Among the several valuable manufacturing institutions in Carrollton is the pantaloon factory recently established in connection with the Carrollton Woolen Mills. It is located in the building known as the old woolen mill on 6th Street. We called the other day to inspect some alterations that were being [done] with a view to increased convenience and greater capacity, and were highly delighted with the scene. Nearly everything is done by machinery, the operatives being for the most part bright, handsome . . . young women - and how they do hustle! However, the work is not heavy, as all the machines are run by steam.

The factory, having a connection with the woolen mills, is of course under the management of Mr. Wm. F. Howe, but it is under the immediate charge of Mr. W. A. Hoagland, as Superintendent, who is a pleasant gentleman, with evident qualifications for the position.  . . . He has some assistants in the work of cutting, John Beal being the first.  . . .

There are 13 splendid sewing machines, a button hole machine, a button machine and a crimping machine, each in the charge of a young lady. Miss Ollie Craig being the efficient forewoman in this department. The ladies at present employed are: Misses Ollie Craig, Zella Scandrett, Lucy Betem, Nannie Welch, Linda McKim, Laura Coghill, Minnie Meier, Virginia Soar, Barbara Lang, Lulie Leap, Nannie Soar, Mattie Welch, Rosa Lorch, Katie Betem, Hattie Brown, Eva Porter, Mary Dugan, Ella Hays, and Annie Morgan.
. . . Several other persons fill positions about the factory - two young Kendall brothers doing all the pressing, while Edgar Williams and perhaps others are 'general' men. The total number of employees is 25. Many of these would be earning little or nothing, if it were not for the opportunity the factory gives to them, and hence we started out by calling it a very valuable institution.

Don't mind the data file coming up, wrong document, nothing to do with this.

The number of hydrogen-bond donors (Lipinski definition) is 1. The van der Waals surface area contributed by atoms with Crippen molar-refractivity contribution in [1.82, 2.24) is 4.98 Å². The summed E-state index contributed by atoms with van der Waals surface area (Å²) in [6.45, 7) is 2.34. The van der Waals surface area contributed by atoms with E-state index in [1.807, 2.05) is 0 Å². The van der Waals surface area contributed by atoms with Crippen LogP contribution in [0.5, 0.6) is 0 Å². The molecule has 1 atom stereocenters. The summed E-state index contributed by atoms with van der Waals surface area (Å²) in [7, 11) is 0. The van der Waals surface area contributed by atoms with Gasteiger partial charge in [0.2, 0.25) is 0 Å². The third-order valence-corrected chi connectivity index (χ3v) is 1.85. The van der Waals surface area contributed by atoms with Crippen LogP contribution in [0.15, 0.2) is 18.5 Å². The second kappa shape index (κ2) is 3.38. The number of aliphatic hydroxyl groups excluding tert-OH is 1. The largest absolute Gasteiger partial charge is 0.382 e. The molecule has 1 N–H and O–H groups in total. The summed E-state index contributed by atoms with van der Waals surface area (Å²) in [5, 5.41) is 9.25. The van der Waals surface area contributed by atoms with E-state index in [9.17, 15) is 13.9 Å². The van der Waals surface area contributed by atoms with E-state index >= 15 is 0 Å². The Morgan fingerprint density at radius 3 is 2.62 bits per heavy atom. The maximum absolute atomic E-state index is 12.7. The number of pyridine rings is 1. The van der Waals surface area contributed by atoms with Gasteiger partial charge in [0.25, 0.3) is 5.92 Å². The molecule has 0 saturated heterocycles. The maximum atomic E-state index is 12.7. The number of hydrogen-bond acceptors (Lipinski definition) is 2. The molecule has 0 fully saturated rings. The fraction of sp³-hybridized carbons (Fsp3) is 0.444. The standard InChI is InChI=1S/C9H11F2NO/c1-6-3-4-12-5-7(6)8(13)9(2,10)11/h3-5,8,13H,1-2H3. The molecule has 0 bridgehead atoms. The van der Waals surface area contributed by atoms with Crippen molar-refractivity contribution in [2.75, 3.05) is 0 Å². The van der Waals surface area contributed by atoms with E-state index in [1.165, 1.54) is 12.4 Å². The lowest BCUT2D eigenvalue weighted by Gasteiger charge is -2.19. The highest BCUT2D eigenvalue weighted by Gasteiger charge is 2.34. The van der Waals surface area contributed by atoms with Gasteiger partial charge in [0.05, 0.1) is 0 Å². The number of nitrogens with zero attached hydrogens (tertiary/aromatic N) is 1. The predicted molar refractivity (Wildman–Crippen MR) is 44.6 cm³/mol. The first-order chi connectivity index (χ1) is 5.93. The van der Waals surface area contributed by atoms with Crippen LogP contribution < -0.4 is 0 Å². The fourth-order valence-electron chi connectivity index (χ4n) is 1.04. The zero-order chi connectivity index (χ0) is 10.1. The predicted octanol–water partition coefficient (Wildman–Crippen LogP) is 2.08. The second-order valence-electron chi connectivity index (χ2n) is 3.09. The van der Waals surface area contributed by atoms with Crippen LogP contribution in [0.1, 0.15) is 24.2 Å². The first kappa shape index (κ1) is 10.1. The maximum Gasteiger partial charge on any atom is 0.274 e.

. . .  At this time the weekly payroll of the two concerns amounts to nearly $500 –- and a fourth of the machinery in the mill, perhaps, is not running.

Mr. Howe feels very much encouraged from the success of the new enterprise.  He said: “A gentleman was here from Louisville today and gave us an order for 76 dozens pairs; Mr. J.B. Ribella, who travels exclusively for this factory and the woolen mill, is sending in some orders.  Besides Mr. Ribella, we have five men who are on the road who sell for both departments on commission. The latter, however, represent us in connection with other lines."

Letterheads from two Howe family businesses (pasted in one of Sarah's scrapbooks)

A sketch of Howe Brothers store circa 1895 [7]

In a future post: More about Howe Brothers – the store and the men.


1.  See a transcription of a handwritten family history found in the scrapbooks of Sarah Eva Howe, granddaughter of immigrant John Howe. Also see a published biography at
2.  The largely obsolete term merchant tailor describes a business person who trades in textiles, and initially a tailor who keeps and sells materials for the garments which he makes. Source:
3.  History of Kentucky, Volume 5 by William Elsey Connelley, Ellis Merton Coulter; American Historical Society, 1922; p. 238. See online at
4.  Image from and included here with permission. 
5.  Excerpt posted at; included here with permission.
6.  Full article posted at; included here with permission. 
7.  Image from; included here with permission.